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Regional Gliding School The Airplane An airplane is defined by the Canadian Air Regulations as being a “power driven, heavier-than-air aircraft, deriving.

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Presentation on theme: "Regional Gliding School The Airplane An airplane is defined by the Canadian Air Regulations as being a “power driven, heavier-than-air aircraft, deriving."— Presentation transcript:

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3 Regional Gliding School The Airplane An airplane is defined by the Canadian Air Regulations as being a “power driven, heavier-than-air aircraft, deriving its lift in flight from aerodynamic reactions on surfaces that remain fixed under given conditions of flight”.

4 Regional Gliding School Airplanes may be classified according to: n Position and number of wings in relation to the fuselage, n The number of engines, and n The undercarriage configuration.

5 Regional Gliding School The essential components of an aircraft are: n Fuselage, n Wings or lifting surfaces, n Tail section or empennage, n Propulsion system, and n Landing gear or undercarriage

6 Regional Gliding School The Fuselage The part that makes up the central body of the airplane, designed to accommodate the crew, passengers and cargo. Almost all other parts of the aircraft are attached to the fuselage.

7 Regional Gliding School Classification of Fuselage Consist of tubes (wood or metal) that are usually welded or bolted together. The longerons are the principle member of the truss that run lengthwise. They are braced, or held together, by vertical or diagonal members to form the frame.

8 Regional Gliding School Classification of Fuselage A series of rounded formers / bulkheads held together by stringers. The formers and bulkheads carry most of the load of the structure. The skin that covers the fuselage is capable of carrying some of the load.

9 Regional Gliding School NOTE: You must use the buttons in the Confirmation Stage

10 Regional Gliding School A B C D Landing gear Truss type fuselage Former type fuselage Let's try a few review questions on Theory of Flight: Question #1 - What are the longerons the principle member of? Monocoque type fuselage Theory of Flight The Fuselage and Empennage

11 I’m afraid that answer is incorrect Let's try again... Flying Scholarship Program

12 I’m afraid that answer is incorrect Let's try again... Flying Scholarship Program

13 I’m afraid that answer is incorrect Let's try again... Flying Scholarship Program

14 That answer is correct. Let's move on...

15 Regional Gliding School T F True False Let's try a few review questions on Theory of Flight: Question #2 - An airplane is defined by CAR as being a “power driven, heavier-than-air aircraft, deriving its lift in flight from aerodynamic reactions on surfaces that remain fixed under given conditions of flight”. Theory of Flight The Fuselage and Empennage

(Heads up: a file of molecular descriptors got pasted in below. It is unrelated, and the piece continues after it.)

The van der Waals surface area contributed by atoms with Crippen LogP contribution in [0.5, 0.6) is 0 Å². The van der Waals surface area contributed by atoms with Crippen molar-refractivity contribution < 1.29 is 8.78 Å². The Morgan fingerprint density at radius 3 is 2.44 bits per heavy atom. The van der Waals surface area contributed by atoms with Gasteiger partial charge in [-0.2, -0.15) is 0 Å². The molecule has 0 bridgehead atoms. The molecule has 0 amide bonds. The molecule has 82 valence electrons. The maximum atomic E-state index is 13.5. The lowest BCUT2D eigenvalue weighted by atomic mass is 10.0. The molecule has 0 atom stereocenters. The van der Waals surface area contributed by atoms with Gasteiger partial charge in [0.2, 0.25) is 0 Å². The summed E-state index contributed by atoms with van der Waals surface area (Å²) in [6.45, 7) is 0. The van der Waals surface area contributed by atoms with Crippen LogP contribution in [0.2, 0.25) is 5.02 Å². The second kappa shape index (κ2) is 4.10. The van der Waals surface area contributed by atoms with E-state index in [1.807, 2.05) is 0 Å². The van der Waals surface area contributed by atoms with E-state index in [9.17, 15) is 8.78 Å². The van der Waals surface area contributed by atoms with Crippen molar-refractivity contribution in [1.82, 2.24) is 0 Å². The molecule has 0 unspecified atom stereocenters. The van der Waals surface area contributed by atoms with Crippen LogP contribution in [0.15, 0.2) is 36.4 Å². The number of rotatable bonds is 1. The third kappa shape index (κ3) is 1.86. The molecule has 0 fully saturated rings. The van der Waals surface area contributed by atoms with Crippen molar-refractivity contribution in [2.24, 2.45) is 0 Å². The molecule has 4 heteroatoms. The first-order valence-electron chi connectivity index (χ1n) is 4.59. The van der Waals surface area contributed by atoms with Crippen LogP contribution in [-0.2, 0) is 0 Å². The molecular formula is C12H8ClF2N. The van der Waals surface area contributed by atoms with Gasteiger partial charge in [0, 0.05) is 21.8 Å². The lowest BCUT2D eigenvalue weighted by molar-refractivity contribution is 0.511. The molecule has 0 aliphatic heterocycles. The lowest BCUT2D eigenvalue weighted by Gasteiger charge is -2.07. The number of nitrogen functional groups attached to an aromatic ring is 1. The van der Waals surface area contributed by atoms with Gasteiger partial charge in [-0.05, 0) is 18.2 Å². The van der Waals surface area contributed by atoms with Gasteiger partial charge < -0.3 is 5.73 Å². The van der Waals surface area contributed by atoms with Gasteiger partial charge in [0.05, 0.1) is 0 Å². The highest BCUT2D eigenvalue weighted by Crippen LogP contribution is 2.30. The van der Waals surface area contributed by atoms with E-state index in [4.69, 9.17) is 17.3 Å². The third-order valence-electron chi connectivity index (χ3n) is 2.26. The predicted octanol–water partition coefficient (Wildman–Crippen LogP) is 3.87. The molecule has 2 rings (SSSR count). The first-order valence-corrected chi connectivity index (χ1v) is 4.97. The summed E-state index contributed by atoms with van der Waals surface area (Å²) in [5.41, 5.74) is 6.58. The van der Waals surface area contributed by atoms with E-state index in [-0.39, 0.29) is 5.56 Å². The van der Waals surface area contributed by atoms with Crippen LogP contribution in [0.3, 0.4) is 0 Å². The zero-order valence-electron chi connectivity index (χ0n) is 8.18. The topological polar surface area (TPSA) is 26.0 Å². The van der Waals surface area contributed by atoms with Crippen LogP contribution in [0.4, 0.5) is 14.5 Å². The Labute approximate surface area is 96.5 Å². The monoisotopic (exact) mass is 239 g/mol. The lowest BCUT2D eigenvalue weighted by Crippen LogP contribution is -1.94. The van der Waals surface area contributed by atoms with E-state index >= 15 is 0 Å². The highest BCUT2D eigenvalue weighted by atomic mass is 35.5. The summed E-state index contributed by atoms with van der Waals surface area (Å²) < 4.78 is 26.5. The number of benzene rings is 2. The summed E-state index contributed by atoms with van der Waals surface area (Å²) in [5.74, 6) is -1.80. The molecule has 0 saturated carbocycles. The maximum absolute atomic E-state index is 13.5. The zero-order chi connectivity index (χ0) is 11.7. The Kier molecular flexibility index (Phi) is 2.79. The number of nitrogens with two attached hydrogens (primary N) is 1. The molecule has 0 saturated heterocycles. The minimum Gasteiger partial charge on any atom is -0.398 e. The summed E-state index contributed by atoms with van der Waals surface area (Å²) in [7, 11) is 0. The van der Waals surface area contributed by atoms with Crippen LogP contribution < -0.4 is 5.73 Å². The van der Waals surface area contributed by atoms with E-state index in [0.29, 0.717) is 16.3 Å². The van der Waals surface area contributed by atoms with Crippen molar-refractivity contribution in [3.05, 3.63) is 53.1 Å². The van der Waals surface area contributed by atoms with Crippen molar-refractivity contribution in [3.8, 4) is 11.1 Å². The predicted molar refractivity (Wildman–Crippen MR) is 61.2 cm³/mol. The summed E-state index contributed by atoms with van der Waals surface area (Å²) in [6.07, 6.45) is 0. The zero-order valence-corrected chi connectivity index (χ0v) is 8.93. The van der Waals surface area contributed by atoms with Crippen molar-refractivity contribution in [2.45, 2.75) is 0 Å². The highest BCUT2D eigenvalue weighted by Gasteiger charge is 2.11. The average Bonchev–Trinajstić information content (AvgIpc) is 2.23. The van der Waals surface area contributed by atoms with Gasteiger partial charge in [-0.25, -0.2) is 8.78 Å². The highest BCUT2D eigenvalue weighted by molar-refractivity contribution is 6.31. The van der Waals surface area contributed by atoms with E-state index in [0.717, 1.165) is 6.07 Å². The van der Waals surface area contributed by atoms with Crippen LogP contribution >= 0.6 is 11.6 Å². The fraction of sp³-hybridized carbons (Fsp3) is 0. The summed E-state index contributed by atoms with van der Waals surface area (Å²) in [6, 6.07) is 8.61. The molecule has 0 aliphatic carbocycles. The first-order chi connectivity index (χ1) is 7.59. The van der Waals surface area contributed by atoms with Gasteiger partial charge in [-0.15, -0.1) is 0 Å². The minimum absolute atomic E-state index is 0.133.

16 I’m afraid that answer is incorrect Let's try again... Flying Scholarship Program

17 That answer is correct. Let's move on...

18 Regional Gliding School Empennage n Horizontal Stabilizer n a fixed, non-movable horizontal section of the tail plane n Elevator n a moveable section of the tail group, hinged to the trailing edge of the horizontal stabilizer n Fin n a fixed vertical section of the tail group placed in the center of the horizontal stabilizer and elevator Attached on the rear of the fuselage is the tail group called the empennage.

19 Regional Gliding School Empennage n Rudder n a moveable vertical section of the tail group hinged to the rear of the fin n Canard n some modern aircraft have replaced the tail section with a canard - a horizontal stabilizer assembly is located at the front of the airplane n Stabilator n a single airfoil section that replaces the combination of stabilizer and elevator. It is attached to the fuselage at a point around which it pivots.

20 Regional Gliding School NOTE: You must use the buttons in the Confirmation Stage

21 Regional Gliding School A B C D Horizontal stabilizer Vertical stabilizer Elevator Rudder Let's try a few review questions on Theory of Flight: Question #3 - What name is given to the moveable section of the tail, hinged to the trailing edge of the horizontal stabilizer? Theory of Flight The Fuselage and Empennage

22 I’m afraid that answer is incorrect Let's try again... Flying Scholarship Program

23 I’m afraid that answer is incorrect Let's try again... Flying Scholarship Program

24 I’m afraid that answer is incorrect Let's try again... Flying Scholarship Program

25 That answer is correct. Let's move on...

26 Regional Gliding School A B C D Horizontal Stabilizer Vertical Stabilizer Fin Rudder Let's try a few review questions on Theory of Flight: Question #4 - Name a moveable surface of the tail section. Theory of Flight The Fuselage and Empennage

27 I’m afraid that answer is incorrect Let's try again... Flying Scholarship Program

28 I’m afraid that answer is incorrect Let's try again... Flying Scholarship Program

29 I’m afraid that answer is incorrect Let's try again... Flying Scholarship Program

30 That answer is correct. Let's move on...

31 Regional Gliding School Congratulations!! You have now completed the The Fuselage and Empennage lesson of the Theory of Flight Module. Of course, this lesson is always available to you for future reference if required. You are now ready to move along to the next Theory of Flight lesson you have not completed or to any other module you wish. You can advance to the Self Test Module if you feel ready to challenge the final exam. Good Luck! Theory of Flight The Fuselage and Empennage


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